The University of California Press has just published Asylum Denied: A Refugee’s Struggle for Safety in America, by David Ngaruri Kenney, a former client of the Center for Applied Legal Studies (Georgetown’s political asylum clinic) and his lawyer, Georgetown University Law Professor Philip G. Schrag, the clinic’s director.
The book explores U.S.immigration law and its administration (particularly but not exclusively) asylum adjudication, through Kenney’s first-person narration of his Kafkaesque encounters with the entire panoply of American immigration bureaucracies and courts. Kenney was a poor farmer in Kenya who led a boycott to protest certain agricultural policies of the country’s strongman President, Daniel arap Moi. For this act of defiance, Kenney was nearly executed, tortured, and imprisoned. After an amazing escape to the United States, he applied for asylum, but his application was rejected at every level, and he was finally forced to return to Africa, where he was once again nearly murdered.
"This is a fabulous book-a love story, a law story, a struggle against death, a battle for justice, and much more. I urge you to read it."–Bruce Ackerman, Yale University
"Asylum Denied is at once a page-turner, a penetrating critique of the U.S. asylum system, and an exquisite exploration of humanity and politics, of emotion and law, of tension and release. It has the same narrative power that distinguished Jonathan Harr's A Civil Action."–Hiroshi Motomura, University of North Carolina
"In Asylum Denied, David Kenney and Philip Schrag bring us a deeper understanding of the vagaries of our asylum process by telling David's riveting story. What society wouldn't be enriched by such stoic, courageous and principled strivers as Kenney? The more we learn of the lives and yearnings of such people, the closer we will be to an asylum process worthy of our values."–Senator Patrick Leahy, Chairman, Senate Judiciary Committee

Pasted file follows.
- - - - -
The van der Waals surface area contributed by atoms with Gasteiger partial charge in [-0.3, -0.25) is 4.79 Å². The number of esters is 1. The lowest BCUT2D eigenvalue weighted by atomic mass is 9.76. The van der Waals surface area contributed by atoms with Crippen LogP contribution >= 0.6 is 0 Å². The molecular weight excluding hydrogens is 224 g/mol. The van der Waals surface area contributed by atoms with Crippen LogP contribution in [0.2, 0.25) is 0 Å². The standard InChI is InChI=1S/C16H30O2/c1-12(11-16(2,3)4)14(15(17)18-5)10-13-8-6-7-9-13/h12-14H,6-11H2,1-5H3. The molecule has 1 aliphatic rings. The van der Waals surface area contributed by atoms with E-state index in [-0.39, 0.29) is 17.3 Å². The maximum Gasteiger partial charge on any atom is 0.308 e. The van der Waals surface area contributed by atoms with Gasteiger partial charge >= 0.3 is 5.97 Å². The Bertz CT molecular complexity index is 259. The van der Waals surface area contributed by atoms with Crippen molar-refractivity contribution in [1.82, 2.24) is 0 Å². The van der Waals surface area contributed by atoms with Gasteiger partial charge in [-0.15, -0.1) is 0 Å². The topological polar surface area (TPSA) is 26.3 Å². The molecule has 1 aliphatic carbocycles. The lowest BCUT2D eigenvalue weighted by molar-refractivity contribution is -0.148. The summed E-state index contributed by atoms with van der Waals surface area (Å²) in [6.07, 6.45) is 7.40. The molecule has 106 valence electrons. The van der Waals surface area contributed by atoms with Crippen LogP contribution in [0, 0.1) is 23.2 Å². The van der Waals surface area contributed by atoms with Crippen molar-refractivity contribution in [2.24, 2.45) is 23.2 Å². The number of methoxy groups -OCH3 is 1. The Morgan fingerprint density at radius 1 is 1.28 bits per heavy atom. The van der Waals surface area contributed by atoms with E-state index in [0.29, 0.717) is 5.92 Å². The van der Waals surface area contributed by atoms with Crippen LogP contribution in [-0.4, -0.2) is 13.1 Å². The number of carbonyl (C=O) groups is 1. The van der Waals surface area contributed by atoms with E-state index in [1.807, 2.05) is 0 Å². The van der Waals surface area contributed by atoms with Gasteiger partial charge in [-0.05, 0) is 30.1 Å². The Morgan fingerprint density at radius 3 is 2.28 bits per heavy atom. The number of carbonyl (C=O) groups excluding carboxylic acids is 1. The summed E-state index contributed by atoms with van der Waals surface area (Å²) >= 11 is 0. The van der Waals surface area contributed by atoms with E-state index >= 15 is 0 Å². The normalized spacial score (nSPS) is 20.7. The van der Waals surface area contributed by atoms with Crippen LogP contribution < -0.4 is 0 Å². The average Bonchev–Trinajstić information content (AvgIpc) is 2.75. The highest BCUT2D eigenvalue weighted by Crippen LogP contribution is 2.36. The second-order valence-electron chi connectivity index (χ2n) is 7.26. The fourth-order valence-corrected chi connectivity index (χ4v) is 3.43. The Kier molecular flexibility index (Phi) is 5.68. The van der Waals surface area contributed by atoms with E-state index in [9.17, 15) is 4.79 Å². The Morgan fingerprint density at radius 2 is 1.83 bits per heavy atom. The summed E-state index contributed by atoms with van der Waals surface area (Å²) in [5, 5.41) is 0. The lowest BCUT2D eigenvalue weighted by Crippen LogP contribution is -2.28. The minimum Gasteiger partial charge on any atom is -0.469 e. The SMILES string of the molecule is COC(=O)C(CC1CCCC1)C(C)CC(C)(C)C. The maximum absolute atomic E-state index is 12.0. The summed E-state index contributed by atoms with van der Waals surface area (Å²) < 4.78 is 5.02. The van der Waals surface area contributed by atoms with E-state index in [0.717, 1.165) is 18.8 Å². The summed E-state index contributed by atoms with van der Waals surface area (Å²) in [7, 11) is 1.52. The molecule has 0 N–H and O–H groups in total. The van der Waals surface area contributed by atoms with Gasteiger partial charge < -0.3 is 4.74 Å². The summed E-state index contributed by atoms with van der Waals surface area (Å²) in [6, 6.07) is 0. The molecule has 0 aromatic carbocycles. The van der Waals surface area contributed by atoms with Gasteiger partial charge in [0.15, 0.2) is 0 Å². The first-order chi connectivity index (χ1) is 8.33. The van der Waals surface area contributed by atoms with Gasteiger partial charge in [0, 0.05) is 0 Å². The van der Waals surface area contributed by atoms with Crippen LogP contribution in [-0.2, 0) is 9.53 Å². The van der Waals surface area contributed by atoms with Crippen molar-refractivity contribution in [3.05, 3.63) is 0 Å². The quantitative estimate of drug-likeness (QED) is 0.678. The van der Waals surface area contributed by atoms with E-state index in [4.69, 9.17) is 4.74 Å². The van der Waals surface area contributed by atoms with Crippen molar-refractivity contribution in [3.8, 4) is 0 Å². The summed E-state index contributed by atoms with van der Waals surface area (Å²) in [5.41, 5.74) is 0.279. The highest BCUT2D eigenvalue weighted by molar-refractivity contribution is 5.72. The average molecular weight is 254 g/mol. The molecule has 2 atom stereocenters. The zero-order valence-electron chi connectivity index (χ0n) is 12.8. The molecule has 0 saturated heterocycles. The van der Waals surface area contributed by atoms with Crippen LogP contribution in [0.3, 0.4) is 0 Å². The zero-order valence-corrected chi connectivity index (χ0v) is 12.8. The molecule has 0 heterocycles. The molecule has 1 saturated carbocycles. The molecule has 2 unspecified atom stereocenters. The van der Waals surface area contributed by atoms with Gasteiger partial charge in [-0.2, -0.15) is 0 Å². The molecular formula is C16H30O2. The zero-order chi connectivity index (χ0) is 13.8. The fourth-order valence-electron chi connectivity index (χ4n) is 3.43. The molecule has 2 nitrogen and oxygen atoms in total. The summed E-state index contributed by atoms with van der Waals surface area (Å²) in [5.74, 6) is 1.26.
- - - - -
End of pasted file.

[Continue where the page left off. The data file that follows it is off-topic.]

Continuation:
Publisher’s Weekly (March 24, 2008): Astonishing in its power to move and inform,
this fluent first-person narrative, a collaboration between a young Kenyan
political refugee, Kenney, and his stalwart American attorney, Schrag, depicts
the flaws and corruption at the heart of the U.S. asylum process. Kenney fled Kenya in 1995 after being arrested and nearly
executed for leading a peaceful protest against the government's treatment of
his fellow tea farmers; he survived torture and escaped to
America where he was plunged into an incomprehensible and hostile immigration system. Kenney and Schrag's dealings with the Department of Homeland Security and federal immigration courts reveal a system that is "disquietingly random." Applicants are victims of "refugee roulette," their fates largely dependent on the sympathies of the government officials who hear their cases. Schrag's recommendations to make the system more consistent and compassionate give the book-and Kenney's heartbreaking story-an added sense of purpose and real practical potential. Kenya's recent political implosion lends this book added topical relevance, but its core concerns for justice and reform remain directed at American society, especially (though not only) its byzantine asylum system.
The book is available in book stores and on Amazon.com.